Many consumers prefer to pay for products and services using methods other than cash. How secure are these non-cash payment methods? The Federal Reserve Board (FRB) analyzed the payments landscape within the United States. Its October 2018 report found good and bad news. The good news: non-cash payments fraud is small. The bad news:
- Overall, non-cash payments fraud is growing,
- Card payments fraud drove the growth
|Non-Cash Payment Activity And Fraud|
|Payment Type||2012||2015||Increase (Decrease)|
|Card payments & ATM withdrawal fraud||$4 billion||$6.5 billion||62.5 percent|
|Check fraud||$1.1 billion||$710 million||(35) percent|
|Non-cash payments fraud||$6.1 billion||$8.3 billion||37 percent|
|Total Non-cash payments||$161.2 trillion||$180.3 trillion||12 percent|
The FRB report included:
"... fraud totals and rates for payments processed over general-purpose credit and debit card networks, including non-prepaid and prepaid debit card networks, the automated clearinghouse (ACH) transfer system, and the check clearing system. These payment systems form the core of the noncash payment and settlement systems used to clear and settle everyday payments made by consumers and businesses in the United States. The fraud data were collected as part of Federal Reserve surveys of depository institutions in 2012 and 2015 and payment card networks in 2015 and 2016. The types of fraudulent payments covered in the study are those made by an unauthorized third party."
Data from the card network survey included general-purpose credit and debit (non-prepaid and prepaid) card payments, but did not include ATM withdrawals. The card networks include Visa, MasterCard, Discover and others. Additional findings:
"... the rate of card fraud, by value, was nearly flat from 2015 to 2016, with the rate of in-person card fraud decreasing notably and the rate of remote card fraud increasing significantly..."
The industry defines several categories of card fraud:
- "Counterfeit card. Fraud is perpetrated using an altered or cloned card;
- Lost or stolen card. Fraud is undertaken using a legitimate card, but without the cardholder’s consent;
- Card issued but not received. A newly issued card sent to a cardholder is intercepted and used to commit fraud;
- Fraudulent application. A new card is issued based on a fake identity or on someone else’s identity;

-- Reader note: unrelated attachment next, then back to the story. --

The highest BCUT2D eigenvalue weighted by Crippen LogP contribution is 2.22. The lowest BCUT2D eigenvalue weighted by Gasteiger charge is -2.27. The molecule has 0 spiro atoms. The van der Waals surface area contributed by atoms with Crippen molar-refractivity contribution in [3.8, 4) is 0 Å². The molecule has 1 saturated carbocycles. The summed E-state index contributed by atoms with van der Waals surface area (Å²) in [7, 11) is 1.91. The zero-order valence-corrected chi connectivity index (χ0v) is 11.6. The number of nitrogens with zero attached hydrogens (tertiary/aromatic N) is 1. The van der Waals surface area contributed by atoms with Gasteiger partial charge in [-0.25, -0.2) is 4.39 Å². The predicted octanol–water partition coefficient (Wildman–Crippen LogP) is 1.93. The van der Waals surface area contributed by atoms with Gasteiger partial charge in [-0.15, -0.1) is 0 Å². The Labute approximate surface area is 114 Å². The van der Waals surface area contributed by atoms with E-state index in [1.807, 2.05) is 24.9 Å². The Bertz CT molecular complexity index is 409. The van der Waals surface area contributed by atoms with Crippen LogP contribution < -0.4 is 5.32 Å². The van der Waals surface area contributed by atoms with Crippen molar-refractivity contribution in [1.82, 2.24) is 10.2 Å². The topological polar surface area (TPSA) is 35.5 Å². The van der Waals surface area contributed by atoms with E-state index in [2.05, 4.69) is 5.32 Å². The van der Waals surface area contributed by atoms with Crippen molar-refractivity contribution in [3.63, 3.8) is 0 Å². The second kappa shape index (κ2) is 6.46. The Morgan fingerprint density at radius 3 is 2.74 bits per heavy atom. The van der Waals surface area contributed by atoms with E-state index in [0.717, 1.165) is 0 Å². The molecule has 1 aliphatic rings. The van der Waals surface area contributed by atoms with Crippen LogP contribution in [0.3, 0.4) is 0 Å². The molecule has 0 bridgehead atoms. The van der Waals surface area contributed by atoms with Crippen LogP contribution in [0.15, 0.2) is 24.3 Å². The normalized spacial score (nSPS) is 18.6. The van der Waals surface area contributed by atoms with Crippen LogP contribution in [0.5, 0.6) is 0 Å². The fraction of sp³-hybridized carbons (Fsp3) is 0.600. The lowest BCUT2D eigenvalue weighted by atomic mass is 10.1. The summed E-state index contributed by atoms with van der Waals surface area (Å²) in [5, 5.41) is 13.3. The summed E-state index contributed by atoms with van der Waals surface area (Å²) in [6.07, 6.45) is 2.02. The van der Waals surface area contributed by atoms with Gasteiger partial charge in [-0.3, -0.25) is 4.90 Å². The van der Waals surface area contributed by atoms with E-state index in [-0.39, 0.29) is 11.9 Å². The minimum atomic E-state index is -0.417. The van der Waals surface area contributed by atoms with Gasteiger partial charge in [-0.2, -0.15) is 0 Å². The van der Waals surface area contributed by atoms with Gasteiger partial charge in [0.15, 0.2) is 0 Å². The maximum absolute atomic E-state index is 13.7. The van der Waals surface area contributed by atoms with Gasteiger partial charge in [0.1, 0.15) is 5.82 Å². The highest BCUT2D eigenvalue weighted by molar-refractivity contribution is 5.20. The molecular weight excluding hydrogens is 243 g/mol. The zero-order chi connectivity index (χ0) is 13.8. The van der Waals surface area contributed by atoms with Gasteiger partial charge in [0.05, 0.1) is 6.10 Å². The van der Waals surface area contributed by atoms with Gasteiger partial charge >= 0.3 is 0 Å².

- Fraudulent use of account number. Fraud is perpetrated without using a physical card. This type of fraud is typically remote, with the card number being provided through an online web form or a mailed paper form, or given orally over the telephone; and
- Other. Fraud including fraud from account take-over and any other types of fraud not covered above."
|Card Fraud By Category|
|Fraudulent use of account number||$2.88 billion||$3.46 billion||20 percent|
|Counterfeit card fraud||$3.05 billion||$2.62 billion||(14) percent|
|Lost or stolen card fraud||$730 million||$810 million||11 percent|
|Fraudulent application||$210 million||$360 million||71 percent|
The increase in fraudulent application suggests that criminals consider it easy to intercept pre-screened credit and card offers sent via postal mail. It is easy for consumers to opt out of pre-screened credit and card offers. There is also the National Do Not Call Registry. Do both today if you haven't.
The report also covered EMV chip cards, which were introduced to stop counterfeit card fraud. Card networks distributed both chip cards to consumers, and chip-reader terminals to retailers. The banking industry had set an October 1, 2015 deadline to switch to chip cards. The FRB report:
The FRB concluded:
"Card systems brought EMV processing online, and a liability shift, beginning in October 2015, created an incentive for merchants to accept chip cards. By value, the share of non-fraudulent in-person payments made with [chip cards] shifted dramatically between 2015 and 2016, with chip-authenticated payments increasing from 3.2 percent to 26.4 percent. The share of fraudulent in-person payments made with [chip cards] also increased from 4.1 percent in 2015 to 22.8 percent in 2016. As [chip cards] are more secure, this growth in the share of fraudulent in-person chip payments may seem counter-intuitive; however, it reflects the overall increase in use. Note that in 2015, the share of fraudulent in-person payments with [chip cards] (4.1 percent) was greater than the share of non-fraudulent in-person payments with [chip cards] (3.2 percent), a relationship that reversed in 2016."